UNITED NATIONS As Russia and the U.S. made by international inspectors working to destroy Syria's chemical weapons and its ability to make more, the prospects for a much-touted international peace conference aimed at actually ending the civil war, which has already left more than 110,000 people dead, remain dim.
An advance team of 19 personnel from the Organisation for the Prohibition of Chemical Weapons (OPCW), and 16 U.N. personnel arrived is already three days into its arduous and dangerous task of destroying Syria's weapons.
On Monday evening -- meeting a 10-day deadline set out in theadopted to avoid a U.S. military strike on Syria by seeing the deadly chemicals destroyed -- U.N. Secretary-General Ban Ki-moon sent a letter to the Security Council outlining the proposal for the completion of the U.N.-OPCW mission.
The plan must be authorized by the Council, which is likely to happen this week.
The letter from the Secretary General proposed a "joint mission" to add to the advance team and expand the staff of U.N. and OPCW personnel to 100 people during the next year. Ban reiterated the challengesbefore it commenced work, noting that the difficult mission will have to be carried out "across active confrontation lines" in Syria's war with "significant operational and logistical challenges," including public health and environmental risks.
The advance team has already dodged two mortar attacks.
Destroying the estimated 1,000 tons of chemical weapons stockpiled in Syria "without poisoning anyone, is tricky," Dr. Richard Joseph Jackson, the Joan H. Tisch Distinguished Fellow in Public Health and Visiting Professor at Hunter College, said at a forum on Syria last week.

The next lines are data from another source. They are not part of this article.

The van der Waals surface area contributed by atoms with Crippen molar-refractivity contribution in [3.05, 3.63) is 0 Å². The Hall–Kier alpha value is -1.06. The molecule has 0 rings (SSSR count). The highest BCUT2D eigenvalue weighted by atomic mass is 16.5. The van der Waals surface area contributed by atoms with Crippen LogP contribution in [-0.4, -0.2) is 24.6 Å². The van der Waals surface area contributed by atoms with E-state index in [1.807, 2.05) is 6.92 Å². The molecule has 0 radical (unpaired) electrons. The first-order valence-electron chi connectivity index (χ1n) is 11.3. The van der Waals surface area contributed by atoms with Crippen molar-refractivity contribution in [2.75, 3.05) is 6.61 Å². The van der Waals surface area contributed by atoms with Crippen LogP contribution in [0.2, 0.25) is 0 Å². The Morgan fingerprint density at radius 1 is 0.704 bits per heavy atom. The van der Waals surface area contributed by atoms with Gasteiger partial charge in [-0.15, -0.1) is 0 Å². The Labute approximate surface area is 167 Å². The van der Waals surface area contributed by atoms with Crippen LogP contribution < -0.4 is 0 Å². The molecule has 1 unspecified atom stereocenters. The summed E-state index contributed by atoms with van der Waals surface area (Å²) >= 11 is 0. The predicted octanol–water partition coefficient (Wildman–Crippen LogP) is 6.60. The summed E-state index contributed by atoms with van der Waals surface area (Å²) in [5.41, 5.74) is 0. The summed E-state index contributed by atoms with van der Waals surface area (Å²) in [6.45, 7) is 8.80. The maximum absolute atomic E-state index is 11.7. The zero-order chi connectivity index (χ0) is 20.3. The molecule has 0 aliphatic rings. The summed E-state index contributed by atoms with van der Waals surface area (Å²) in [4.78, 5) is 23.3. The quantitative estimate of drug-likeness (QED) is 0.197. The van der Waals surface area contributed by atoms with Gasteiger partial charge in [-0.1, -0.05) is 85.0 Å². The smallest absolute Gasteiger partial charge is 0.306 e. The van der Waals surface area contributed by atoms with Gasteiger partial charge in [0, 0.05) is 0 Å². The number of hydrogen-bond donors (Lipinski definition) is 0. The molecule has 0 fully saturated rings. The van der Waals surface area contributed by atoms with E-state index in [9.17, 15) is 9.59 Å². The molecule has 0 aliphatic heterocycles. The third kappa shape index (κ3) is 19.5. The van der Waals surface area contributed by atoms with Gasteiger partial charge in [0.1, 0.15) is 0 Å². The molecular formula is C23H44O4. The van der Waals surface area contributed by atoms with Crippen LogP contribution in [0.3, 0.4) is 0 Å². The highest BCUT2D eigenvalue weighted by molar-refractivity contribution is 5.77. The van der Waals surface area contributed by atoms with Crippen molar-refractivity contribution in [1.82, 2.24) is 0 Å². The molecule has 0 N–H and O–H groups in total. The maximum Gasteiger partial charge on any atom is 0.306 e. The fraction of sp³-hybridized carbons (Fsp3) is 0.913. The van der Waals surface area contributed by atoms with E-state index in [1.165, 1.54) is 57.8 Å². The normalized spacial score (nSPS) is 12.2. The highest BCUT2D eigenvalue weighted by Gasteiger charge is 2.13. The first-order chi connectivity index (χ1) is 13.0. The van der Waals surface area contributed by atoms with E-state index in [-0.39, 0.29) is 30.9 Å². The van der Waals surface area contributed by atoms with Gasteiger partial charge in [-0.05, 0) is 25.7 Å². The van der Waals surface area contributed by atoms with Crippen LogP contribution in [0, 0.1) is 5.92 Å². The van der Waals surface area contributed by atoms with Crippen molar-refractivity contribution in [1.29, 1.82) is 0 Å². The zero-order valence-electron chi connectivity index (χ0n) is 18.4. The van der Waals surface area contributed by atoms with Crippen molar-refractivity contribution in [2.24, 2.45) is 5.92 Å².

The goal is for the inspectors to complete their unprecedented work and destroy all Syria's chemical weapons and the means to produce more by mid-2014.
"Phase one" of the mission is the establishment of the OPCW-U.N. presence in Damascus and revising the initial list of chemical weapons provided by Syria. The letter sent on Monday laid out "phase two" to extend through the end of October, during which time the OPCW is to complete its initial inspection of all chemical weapons and storage facilities and establish a support base in Cyprus. "Phase three" will take place from November 1 until June 30, 2014, and will see the inspectors "monitor and verify the destruction" of the chemical weapons program.
But what about the war?
Equally important in the September U.N. resolution was the flagship commitment to a mid-November peace conference aimed at crafting a political transition in Syria to end the war. The proposed 6-step roadmap is based on the Geneva Communique, issued after the first gathering in the Swiss city in June 2012.
The resolution "sets out a number of key steps beginning with the establishment of a transitional governing body exercising full executive powers, which could include members of the present Government and the opposition and other groups and shall be formed on the basis of mutual consent."